Conclusion Up    Down

The obtained results show that medical students can learn to perform ultrasonography even within a short period of time because of simulation-based training programs. However, new studies are needed to make ultrasound training for medical students a part of the routine medical training curriculum in our country.

What is known about this topic

  • Ultrasonography is an indispensable diagnostic tool for emergency service doctors;
  • There is no formal curriculum in many countries about medical students' of ultrasound education;
  • It is not always possible to have a sample patient that can be examined during ultrasonography training.

What this study adds

  • Medical education should keep pace with change;
  • New curriculum for ultrasonography education of medical faculty students should be established;
  • Via simulation-based ultrasonography devices ultrasonography training can be taught in a short time.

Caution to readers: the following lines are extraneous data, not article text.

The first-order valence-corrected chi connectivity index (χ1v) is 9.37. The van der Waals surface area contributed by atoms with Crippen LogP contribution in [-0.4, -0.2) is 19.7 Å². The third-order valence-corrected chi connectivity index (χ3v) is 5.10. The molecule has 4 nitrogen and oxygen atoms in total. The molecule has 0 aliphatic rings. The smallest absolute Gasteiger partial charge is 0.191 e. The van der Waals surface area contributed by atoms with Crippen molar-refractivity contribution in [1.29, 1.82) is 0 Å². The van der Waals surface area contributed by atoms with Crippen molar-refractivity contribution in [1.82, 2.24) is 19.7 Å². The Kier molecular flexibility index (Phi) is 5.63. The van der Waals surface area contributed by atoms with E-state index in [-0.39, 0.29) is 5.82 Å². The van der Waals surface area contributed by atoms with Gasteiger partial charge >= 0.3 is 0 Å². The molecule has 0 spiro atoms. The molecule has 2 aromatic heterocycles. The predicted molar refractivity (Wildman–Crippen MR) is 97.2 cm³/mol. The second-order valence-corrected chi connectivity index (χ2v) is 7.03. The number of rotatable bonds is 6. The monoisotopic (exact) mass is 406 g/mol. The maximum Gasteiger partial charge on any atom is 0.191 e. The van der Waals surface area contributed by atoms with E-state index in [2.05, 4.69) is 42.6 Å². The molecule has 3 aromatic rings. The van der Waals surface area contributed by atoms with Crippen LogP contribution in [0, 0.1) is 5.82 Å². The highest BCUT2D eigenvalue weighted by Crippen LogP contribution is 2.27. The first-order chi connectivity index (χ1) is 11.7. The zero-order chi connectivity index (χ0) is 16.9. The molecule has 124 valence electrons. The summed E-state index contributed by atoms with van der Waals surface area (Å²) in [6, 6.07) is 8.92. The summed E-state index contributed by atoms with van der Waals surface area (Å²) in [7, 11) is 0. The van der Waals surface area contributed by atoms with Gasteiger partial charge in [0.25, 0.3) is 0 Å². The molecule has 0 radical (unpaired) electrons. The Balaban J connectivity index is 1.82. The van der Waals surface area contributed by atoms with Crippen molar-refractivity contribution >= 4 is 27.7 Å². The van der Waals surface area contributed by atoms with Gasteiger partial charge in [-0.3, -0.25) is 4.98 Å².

Competing interests Up    Down

The authors declare no competing interests.



Authors’ contributions Up    Down

All authors actively participated in every aspect of this study from design, data collection, analysis to the final write-up and editing of the submitted manuscript. All authors have read and agreed to the final manuscript.



Acknowledgments Up    Down

We thank all the participants. We also thank the scientific research project support coordination unit of Kirikkale University (No: 2015/031) for funding this study.



Tables and figure Up    Down

Table 1: comparison of test results before and after training

Table 2: comparison of practical application exam results before and after training

Figure 1: practical application on a mannequin with a simulation-based ultrasound device



References Up    Down